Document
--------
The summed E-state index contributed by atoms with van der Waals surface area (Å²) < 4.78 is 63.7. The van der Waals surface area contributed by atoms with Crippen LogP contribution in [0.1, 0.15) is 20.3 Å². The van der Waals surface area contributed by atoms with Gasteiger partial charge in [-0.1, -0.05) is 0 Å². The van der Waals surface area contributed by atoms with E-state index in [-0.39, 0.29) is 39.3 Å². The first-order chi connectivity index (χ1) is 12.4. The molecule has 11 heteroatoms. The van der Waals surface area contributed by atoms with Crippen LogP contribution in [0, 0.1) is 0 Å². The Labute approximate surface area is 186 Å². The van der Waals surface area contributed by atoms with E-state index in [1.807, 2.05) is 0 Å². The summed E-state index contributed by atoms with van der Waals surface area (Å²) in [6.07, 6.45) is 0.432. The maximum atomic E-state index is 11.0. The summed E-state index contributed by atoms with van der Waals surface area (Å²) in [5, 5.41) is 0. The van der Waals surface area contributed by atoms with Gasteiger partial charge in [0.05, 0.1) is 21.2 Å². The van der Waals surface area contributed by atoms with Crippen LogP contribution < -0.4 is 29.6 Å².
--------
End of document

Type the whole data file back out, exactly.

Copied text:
The summed E-state index contributed by atoms with van der Waals surface area (Å²) < 4.78 is 63.7. The van der Waals surface area contributed by atoms with Crippen LogP contribution in [0.1, 0.15) is 20.3 Å². The van der Waals surface area contributed by atoms with Gasteiger partial charge in [-0.1, -0.05) is 0 Å². The van der Waals surface area contributed by atoms with E-state index in [-0.39, 0.29) is 39.3 Å². The first-order chi connectivity index (χ1) is 12.4. The molecule has 11 heteroatoms. The van der Waals surface area contributed by atoms with Crippen LogP contribution in [0, 0.1) is 0 Å². The Labute approximate surface area is 186 Å². The van der Waals surface area contributed by atoms with E-state index in [1.807, 2.05) is 0 Å². The summed E-state index contributed by atoms with van der Waals surface area (Å²) in [6.07, 6.45) is 0.432. The maximum atomic E-state index is 11.0. The summed E-state index contributed by atoms with van der Waals surface area (Å²) in [5, 5.41) is 0. The van der Waals surface area contributed by atoms with Gasteiger partial charge in [0.05, 0.1) is 21.2 Å². The van der Waals surface area contributed by atoms with Crippen LogP contribution < -0.4 is 29.6 Å².